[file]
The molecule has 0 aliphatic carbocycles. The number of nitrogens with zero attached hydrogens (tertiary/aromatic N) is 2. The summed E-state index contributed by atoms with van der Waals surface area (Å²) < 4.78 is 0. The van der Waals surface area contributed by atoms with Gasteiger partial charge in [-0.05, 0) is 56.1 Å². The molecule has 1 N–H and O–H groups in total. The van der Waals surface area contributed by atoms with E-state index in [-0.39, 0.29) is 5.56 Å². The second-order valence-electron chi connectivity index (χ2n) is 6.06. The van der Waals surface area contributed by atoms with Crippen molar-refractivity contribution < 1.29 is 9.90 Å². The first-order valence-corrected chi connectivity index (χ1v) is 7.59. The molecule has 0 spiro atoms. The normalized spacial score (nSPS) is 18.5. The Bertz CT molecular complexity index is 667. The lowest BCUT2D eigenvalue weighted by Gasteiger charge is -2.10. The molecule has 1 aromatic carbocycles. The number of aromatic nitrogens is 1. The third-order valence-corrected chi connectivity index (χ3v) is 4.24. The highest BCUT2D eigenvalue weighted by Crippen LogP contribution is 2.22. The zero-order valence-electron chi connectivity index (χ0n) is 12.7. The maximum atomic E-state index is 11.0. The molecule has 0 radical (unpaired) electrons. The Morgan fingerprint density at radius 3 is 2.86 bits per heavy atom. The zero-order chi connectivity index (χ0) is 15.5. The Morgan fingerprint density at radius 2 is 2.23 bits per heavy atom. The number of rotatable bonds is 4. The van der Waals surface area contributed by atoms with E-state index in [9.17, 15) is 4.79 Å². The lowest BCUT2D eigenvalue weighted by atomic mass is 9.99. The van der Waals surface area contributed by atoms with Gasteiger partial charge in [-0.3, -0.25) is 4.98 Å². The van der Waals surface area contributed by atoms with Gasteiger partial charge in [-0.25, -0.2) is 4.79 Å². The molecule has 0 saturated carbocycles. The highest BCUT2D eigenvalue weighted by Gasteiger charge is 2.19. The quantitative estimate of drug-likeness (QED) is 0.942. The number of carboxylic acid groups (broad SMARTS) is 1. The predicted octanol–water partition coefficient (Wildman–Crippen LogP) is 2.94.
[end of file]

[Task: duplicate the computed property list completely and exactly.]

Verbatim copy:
The molecule has 0 aliphatic carbocycles. The number of nitrogens with zero attached hydrogens (tertiary/aromatic N) is 2. The summed E-state index contributed by atoms with van der Waals surface area (Å²) < 4.78 is 0. The van der Waals surface area contributed by atoms with Gasteiger partial charge in [-0.05, 0) is 56.1 Å². The molecule has 1 N–H and O–H groups in total. The van der Waals surface area contributed by atoms with E-state index in [-0.39, 0.29) is 5.56 Å². The second-order valence-electron chi connectivity index (χ2n) is 6.06. The van der Waals surface area contributed by atoms with Crippen molar-refractivity contribution < 1.29 is 9.90 Å². The first-order valence-corrected chi connectivity index (χ1v) is 7.59. The molecule has 0 spiro atoms. The normalized spacial score (nSPS) is 18.5. The Bertz CT molecular complexity index is 667. The lowest BCUT2D eigenvalue weighted by Gasteiger charge is -2.10. The molecule has 1 aromatic carbocycles. The number of aromatic nitrogens is 1. The third-order valence-corrected chi connectivity index (χ3v) is 4.24. The highest BCUT2D eigenvalue weighted by Crippen LogP contribution is 2.22. The zero-order valence-electron chi connectivity index (χ0n) is 12.7. The maximum atomic E-state index is 11.0. The molecule has 0 radical (unpaired) electrons. The Morgan fingerprint density at radius 3 is 2.86 bits per heavy atom. The zero-order chi connectivity index (χ0) is 15.5. The Morgan fingerprint density at radius 2 is 2.23 bits per heavy atom. The number of rotatable bonds is 4. The van der Waals surface area contributed by atoms with E-state index in [9.17, 15) is 4.79 Å². The lowest BCUT2D eigenvalue weighted by atomic mass is 9.99. The van der Waals surface area contributed by atoms with Gasteiger partial charge in [-0.3, -0.25) is 4.98 Å². The van der Waals surface area contributed by atoms with Gasteiger partial charge in [-0.25, -0.2) is 4.79 Å². The molecule has 0 saturated carbocycles. The highest BCUT2D eigenvalue weighted by Gasteiger charge is 2.19. The quantitative estimate of drug-likeness (QED) is 0.942. The number of carboxylic acid groups (broad SMARTS) is 1. The predicted octanol–water partition coefficient (Wildman–Crippen LogP) is 2.94.